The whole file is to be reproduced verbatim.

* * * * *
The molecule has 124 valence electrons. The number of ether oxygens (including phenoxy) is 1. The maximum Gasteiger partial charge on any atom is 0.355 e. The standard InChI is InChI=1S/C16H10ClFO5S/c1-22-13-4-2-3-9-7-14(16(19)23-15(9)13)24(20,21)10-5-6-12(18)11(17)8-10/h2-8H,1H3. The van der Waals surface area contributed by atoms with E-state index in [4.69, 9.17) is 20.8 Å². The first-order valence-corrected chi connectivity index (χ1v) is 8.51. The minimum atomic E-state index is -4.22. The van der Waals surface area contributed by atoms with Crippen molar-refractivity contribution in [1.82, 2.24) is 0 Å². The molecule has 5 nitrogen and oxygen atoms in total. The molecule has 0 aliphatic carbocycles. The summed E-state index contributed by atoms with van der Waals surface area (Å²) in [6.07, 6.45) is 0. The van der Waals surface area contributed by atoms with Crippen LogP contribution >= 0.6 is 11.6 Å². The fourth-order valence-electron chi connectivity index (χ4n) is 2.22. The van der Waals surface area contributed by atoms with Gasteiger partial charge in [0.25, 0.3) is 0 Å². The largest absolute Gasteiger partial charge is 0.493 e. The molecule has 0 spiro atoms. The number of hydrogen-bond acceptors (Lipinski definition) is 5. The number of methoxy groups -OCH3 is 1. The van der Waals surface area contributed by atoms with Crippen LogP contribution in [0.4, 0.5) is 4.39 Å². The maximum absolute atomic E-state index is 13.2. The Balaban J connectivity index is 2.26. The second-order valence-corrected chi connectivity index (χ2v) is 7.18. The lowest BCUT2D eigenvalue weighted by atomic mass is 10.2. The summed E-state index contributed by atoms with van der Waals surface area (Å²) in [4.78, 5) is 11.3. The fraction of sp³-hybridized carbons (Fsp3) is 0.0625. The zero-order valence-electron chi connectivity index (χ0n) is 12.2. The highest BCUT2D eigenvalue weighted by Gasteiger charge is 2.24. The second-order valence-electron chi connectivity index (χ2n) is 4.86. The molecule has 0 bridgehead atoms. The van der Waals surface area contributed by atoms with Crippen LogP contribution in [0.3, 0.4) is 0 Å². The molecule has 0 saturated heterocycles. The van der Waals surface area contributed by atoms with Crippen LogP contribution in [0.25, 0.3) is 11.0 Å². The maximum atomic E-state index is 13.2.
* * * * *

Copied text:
The molecule has 124 valence electrons. The number of ether oxygens (including phenoxy) is 1. The maximum Gasteiger partial charge on any atom is 0.355 e. The standard InChI is InChI=1S/C16H10ClFO5S/c1-22-13-4-2-3-9-7-14(16(19)23-15(9)13)24(20,21)10-5-6-12(18)11(17)8-10/h2-8H,1H3. The van der Waals surface area contributed by atoms with E-state index in [4.69, 9.17) is 20.8 Å². The first-order valence-corrected chi connectivity index (χ1v) is 8.51. The minimum atomic E-state index is -4.22. The van der Waals surface area contributed by atoms with Crippen molar-refractivity contribution in [1.82, 2.24) is 0 Å². The molecule has 5 nitrogen and oxygen atoms in total. The molecule has 0 aliphatic carbocycles. The summed E-state index contributed by atoms with van der Waals surface area (Å²) in [6.07, 6.45) is 0. The van der Waals surface area contributed by atoms with Crippen LogP contribution >= 0.6 is 11.6 Å². The fourth-order valence-electron chi connectivity index (χ4n) is 2.22. The van der Waals surface area contributed by atoms with Gasteiger partial charge in [0.25, 0.3) is 0 Å². The largest absolute Gasteiger partial charge is 0.493 e. The molecule has 0 spiro atoms. The number of hydrogen-bond acceptors (Lipinski definition) is 5. The number of methoxy groups -OCH3 is 1. The van der Waals surface area contributed by atoms with Crippen LogP contribution in [0.4, 0.5) is 4.39 Å². The maximum absolute atomic E-state index is 13.2. The Balaban J connectivity index is 2.26. The second-order valence-corrected chi connectivity index (χ2v) is 7.18. The lowest BCUT2D eigenvalue weighted by atomic mass is 10.2. The summed E-state index contributed by atoms with van der Waals surface area (Å²) in [4.78, 5) is 11.3. The fraction of sp³-hybridized carbons (Fsp3) is 0.0625. The zero-order valence-electron chi connectivity index (χ0n) is 12.2. The highest BCUT2D eigenvalue weighted by Gasteiger charge is 2.24. The second-order valence-electron chi connectivity index (χ2n) is 4.86. The molecule has 0 bridgehead atoms. The van der Waals surface area contributed by atoms with Crippen LogP contribution in [0.3, 0.4) is 0 Å². The molecule has 0 saturated heterocycles. The van der Waals surface area contributed by atoms with Crippen LogP contribution in [0.25, 0.3) is 11.0 Å². The maximum atomic E-state index is 13.2.